Welcome to Guyana, an adventure travelers heaven! A place where you can ride a horse up a mountain, zoom across the savannah on an ATV, shoot a shotgun, swim in a gorgeous creek, learn to throw a lasso and get involved in authentic ranch life…. all in a single day!
Guyana might be unknown to a lot of the world, but that’s all changing fast! With some recent tourism pushes, Guyana is really starting to make its mark on the world as a premium destination for adventure travel. And after spending 10 days adventuring around the rugged south, we can see exactly why.
It had been a long time since such a strong sense of adventure and excitement had ran through my veins. Guyana revitalized my passion for exploring the unknown and getting off the usual tourist track. So sit back, strap in and get ready for one hell of a trip.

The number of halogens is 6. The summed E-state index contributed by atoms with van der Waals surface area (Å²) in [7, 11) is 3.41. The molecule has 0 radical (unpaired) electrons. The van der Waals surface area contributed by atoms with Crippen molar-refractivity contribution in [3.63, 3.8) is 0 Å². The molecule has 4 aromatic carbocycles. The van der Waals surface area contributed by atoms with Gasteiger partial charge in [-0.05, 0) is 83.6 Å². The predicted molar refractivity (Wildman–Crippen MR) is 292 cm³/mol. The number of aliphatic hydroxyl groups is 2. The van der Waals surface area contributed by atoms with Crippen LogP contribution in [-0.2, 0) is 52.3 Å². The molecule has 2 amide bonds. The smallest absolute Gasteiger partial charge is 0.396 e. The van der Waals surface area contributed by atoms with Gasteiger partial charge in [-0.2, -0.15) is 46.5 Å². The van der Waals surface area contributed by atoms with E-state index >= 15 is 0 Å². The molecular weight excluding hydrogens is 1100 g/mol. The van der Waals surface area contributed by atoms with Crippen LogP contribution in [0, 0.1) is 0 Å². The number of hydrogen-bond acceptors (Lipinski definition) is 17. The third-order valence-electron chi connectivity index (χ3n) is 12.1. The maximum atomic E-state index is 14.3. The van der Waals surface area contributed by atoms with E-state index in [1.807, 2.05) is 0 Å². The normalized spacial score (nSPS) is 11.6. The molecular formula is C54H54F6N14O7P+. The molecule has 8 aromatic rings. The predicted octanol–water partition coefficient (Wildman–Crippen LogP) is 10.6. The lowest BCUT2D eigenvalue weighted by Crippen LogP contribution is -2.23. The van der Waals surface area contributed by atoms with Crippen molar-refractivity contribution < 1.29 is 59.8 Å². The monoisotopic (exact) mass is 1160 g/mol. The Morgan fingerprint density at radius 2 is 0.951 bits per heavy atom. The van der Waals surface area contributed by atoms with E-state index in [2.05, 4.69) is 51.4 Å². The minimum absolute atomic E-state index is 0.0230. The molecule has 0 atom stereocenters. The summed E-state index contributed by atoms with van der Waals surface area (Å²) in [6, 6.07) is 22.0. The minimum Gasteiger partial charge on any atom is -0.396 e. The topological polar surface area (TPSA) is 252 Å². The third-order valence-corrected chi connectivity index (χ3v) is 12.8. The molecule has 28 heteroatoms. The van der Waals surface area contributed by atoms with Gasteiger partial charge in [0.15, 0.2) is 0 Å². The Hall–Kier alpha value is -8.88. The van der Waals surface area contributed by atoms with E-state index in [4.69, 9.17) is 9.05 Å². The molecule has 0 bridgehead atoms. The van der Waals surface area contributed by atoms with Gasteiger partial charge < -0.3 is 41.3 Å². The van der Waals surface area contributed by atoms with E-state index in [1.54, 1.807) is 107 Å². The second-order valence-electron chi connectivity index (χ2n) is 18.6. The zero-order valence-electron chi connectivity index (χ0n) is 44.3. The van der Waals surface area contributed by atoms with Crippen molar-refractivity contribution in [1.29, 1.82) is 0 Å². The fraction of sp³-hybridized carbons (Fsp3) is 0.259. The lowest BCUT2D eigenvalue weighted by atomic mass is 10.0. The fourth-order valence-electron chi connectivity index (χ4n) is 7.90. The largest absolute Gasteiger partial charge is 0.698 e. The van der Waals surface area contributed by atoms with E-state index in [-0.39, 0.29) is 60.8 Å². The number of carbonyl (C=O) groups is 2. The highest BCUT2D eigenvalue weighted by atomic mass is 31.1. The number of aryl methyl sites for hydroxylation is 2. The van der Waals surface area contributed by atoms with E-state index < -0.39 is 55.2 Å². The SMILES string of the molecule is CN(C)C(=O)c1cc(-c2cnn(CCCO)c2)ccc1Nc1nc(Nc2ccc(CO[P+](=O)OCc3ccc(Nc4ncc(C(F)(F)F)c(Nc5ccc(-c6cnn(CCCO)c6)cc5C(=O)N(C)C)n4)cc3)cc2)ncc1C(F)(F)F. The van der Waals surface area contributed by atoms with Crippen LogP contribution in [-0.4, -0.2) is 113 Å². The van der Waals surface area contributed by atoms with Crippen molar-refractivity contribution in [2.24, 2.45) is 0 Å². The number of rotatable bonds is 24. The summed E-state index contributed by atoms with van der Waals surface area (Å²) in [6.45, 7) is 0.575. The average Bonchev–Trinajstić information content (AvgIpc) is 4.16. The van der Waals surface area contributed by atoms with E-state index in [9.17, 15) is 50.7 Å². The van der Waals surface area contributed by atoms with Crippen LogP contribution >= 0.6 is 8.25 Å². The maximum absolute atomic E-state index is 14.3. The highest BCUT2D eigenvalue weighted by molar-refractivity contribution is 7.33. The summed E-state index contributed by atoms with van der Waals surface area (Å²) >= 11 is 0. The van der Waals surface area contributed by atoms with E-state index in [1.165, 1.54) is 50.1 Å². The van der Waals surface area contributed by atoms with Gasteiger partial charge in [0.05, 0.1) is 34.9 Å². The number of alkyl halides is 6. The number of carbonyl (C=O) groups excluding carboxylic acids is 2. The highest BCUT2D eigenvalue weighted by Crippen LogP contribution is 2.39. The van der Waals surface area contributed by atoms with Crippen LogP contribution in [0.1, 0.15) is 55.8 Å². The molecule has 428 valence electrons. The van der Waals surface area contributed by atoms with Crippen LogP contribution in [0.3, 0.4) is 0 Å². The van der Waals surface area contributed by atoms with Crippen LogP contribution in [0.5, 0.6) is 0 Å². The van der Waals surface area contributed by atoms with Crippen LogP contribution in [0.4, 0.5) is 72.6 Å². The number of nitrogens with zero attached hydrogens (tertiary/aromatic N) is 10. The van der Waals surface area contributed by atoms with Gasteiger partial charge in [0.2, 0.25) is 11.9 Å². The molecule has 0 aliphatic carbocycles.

- Starting the Guyana Adventure Travel
- Bushmaster Tours in Guyana
- Preparing for the Adventure
- ATV and 4×4 Adventure
- Camping Under the Stars
- Saddle Mountain Ranch Guyana
- Kayaking on the Takutu River
- Traveling to Guyana
- Guyana Packing List
Starting the Guyana Adventure Travel
The adventure started as soon as we touch down at Georgetown International Airport and made our way out to the small propeller plane at Eugene F. Correia International Airport. We boarded an hour long flight with Trans Guyana Airways southwest to Lethem, a small town that borders Brazil, where there’s little more than an airstrip, a few hotels and some empty looking shops.
It’s on our flight from Georgetown that we met Ian, who is the owner and organizer of Bushmasters, an extreme adventure tour company that specializes in survival training and awesome times. Over the next six days Ian would be taking six professional travel bloggers across the wild savannah of southern Guyana.
Bushmaster Tours in Guyana